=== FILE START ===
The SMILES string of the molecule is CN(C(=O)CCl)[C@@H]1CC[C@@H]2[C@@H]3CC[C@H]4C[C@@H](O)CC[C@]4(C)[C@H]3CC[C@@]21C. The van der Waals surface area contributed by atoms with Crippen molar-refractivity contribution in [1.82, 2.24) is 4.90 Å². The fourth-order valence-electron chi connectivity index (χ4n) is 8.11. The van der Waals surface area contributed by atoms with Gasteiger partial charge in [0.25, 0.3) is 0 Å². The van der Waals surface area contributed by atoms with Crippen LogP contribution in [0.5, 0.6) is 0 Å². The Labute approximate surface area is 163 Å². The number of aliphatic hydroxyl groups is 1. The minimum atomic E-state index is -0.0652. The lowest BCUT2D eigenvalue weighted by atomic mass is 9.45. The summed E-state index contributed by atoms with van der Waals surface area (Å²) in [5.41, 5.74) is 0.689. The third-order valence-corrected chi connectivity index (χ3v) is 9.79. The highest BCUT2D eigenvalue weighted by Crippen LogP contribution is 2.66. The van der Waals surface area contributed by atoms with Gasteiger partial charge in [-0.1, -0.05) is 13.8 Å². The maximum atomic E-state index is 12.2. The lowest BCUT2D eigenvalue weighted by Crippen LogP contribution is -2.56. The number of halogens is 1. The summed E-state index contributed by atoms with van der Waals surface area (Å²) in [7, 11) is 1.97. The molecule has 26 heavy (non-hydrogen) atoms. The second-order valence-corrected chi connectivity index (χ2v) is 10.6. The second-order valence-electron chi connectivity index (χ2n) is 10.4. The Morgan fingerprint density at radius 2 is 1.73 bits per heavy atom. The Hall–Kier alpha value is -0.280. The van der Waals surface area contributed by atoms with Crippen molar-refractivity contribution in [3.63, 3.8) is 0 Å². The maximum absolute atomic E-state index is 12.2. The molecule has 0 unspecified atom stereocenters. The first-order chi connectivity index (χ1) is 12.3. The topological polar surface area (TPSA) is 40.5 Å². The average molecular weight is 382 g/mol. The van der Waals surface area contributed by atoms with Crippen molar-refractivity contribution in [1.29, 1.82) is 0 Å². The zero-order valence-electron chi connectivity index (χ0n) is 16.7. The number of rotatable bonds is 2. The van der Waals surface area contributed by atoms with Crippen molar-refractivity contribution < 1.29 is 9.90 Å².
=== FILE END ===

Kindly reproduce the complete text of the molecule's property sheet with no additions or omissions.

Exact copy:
The SMILES string of the molecule is CN(C(=O)CCl)[C@@H]1CC[C@@H]2[C@@H]3CC[C@H]4C[C@@H](O)CC[C@]4(C)[C@H]3CC[C@@]21C. The van der Waals surface area contributed by atoms with Crippen molar-refractivity contribution in [1.82, 2.24) is 4.90 Å². The fourth-order valence-electron chi connectivity index (χ4n) is 8.11. The van der Waals surface area contributed by atoms with Gasteiger partial charge in [0.25, 0.3) is 0 Å². The van der Waals surface area contributed by atoms with Crippen LogP contribution in [0.5, 0.6) is 0 Å². The Labute approximate surface area is 163 Å². The number of aliphatic hydroxyl groups is 1. The minimum atomic E-state index is -0.0652. The lowest BCUT2D eigenvalue weighted by atomic mass is 9.45. The summed E-state index contributed by atoms with van der Waals surface area (Å²) in [5.41, 5.74) is 0.689. The third-order valence-corrected chi connectivity index (χ3v) is 9.79. The highest BCUT2D eigenvalue weighted by Crippen LogP contribution is 2.66. The van der Waals surface area contributed by atoms with Gasteiger partial charge in [-0.1, -0.05) is 13.8 Å². The maximum atomic E-state index is 12.2. The lowest BCUT2D eigenvalue weighted by Crippen LogP contribution is -2.56. The number of halogens is 1. The summed E-state index contributed by atoms with van der Waals surface area (Å²) in [7, 11) is 1.97. The molecule has 26 heavy (non-hydrogen) atoms. The second-order valence-corrected chi connectivity index (χ2v) is 10.6. The second-order valence-electron chi connectivity index (χ2n) is 10.4. The Morgan fingerprint density at radius 2 is 1.73 bits per heavy atom. The Hall–Kier alpha value is -0.280. The van der Waals surface area contributed by atoms with Crippen molar-refractivity contribution in [3.63, 3.8) is 0 Å². The maximum absolute atomic E-state index is 12.2. The molecule has 0 unspecified atom stereocenters. The first-order chi connectivity index (χ1) is 12.3. The topological polar surface area (TPSA) is 40.5 Å². The average molecular weight is 382 g/mol. The van der Waals surface area contributed by atoms with Crippen molar-refractivity contribution in [1.29, 1.82) is 0 Å². The zero-order valence-electron chi connectivity index (χ0n) is 16.7. The number of rotatable bonds is 2. The van der Waals surface area contributed by atoms with Crippen molar-refractivity contribution < 1.29 is 9.90 Å².